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The Back Country Horsemen of BC Story By Rose Schroeder, Yarrow Chapter

East Similkameen Trail Repair Project

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Dumping gravel in the turnpike with an ATV and dump trailer.

The crew on Thursday August 11. Volunteers: Rose, Lisa and Ed with hired contractors Jack and Larry.

What we started with. ^ What we finished with.

^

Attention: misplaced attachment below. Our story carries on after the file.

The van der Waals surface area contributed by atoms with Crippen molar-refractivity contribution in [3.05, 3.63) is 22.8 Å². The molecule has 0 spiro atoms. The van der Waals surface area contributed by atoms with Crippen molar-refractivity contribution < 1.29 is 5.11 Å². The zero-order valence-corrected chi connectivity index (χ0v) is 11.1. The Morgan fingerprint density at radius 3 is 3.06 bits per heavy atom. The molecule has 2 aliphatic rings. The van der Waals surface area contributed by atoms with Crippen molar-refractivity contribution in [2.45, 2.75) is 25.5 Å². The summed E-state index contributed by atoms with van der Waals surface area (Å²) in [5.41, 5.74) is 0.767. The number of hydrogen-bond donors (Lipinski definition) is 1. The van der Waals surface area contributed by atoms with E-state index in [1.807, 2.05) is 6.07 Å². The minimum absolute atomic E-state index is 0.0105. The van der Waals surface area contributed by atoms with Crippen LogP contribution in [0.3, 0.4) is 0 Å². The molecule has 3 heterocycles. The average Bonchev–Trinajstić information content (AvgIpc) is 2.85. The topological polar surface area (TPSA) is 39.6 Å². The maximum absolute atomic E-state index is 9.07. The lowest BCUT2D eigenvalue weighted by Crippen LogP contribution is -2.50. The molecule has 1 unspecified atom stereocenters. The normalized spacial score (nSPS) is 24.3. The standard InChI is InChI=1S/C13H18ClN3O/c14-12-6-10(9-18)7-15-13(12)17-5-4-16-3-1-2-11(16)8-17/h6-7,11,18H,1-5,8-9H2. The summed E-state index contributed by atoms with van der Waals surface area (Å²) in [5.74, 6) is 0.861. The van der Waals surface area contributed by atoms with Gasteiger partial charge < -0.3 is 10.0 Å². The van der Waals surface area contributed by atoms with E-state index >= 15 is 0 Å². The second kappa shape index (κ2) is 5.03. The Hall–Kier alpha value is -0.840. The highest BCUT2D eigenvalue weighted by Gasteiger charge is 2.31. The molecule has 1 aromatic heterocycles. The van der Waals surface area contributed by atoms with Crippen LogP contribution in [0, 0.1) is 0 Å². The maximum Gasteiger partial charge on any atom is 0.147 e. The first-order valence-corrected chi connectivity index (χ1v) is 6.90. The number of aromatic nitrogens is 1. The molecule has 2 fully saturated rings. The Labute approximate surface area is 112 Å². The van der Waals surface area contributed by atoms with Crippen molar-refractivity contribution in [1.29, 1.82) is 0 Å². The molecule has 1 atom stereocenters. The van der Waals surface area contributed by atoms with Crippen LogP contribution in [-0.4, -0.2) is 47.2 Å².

t’s all about having the right tools! Yarrow Chapter sure found that out on our last project: repairing a wet section of the East Similkameen Trail in EC Manning Provincial Park. Our volunteer efforts in EC Manning began in 2010 with the building of the Headwaters Corral Equestrian Campground. Part of our long-term planning was to re-open horse trails that have been closed due to lack of maintenance. Last year we did the Steamboat Trail and the Hope Pass Trail; 2016 was the East Similkameen. East Similkameen is important as a link to the Monument 78 and 83 trails. Monument 78 starts/ends at the 49th parallel (or border between Canada and the USA). This is the terminus of the famous and fabulous Pacific Crest trail that runs from Mexico right up the spine of the mountains back to Canada! You can also connect to the Monument 83 trail, to the old Centennial Trail and over to the Paysayten/Cathedral Lake Provincial Park and Snowy Mountain Protected Area. Hikers and trail runners use all these trails; it’s mountain bike friendly and cross country skiers and snow shoers use it in the winter. What stopped horseback riders from clearing the windfall and using it was a short boggy section with rotted bridges and a mountain beaver! First, our repair plan to remove the rotted bridges (5) and build a turnpike had to be approved by the BC Parks Area Supervisor. Some paperwork and a few site visits took care of that. Next, an Environmental Impact Assessment had to be done with a focus on where the little critter lived and made its home. Easily accomplished, very educational Larjac crew of Jack and Larry filling the turnpike with gravel.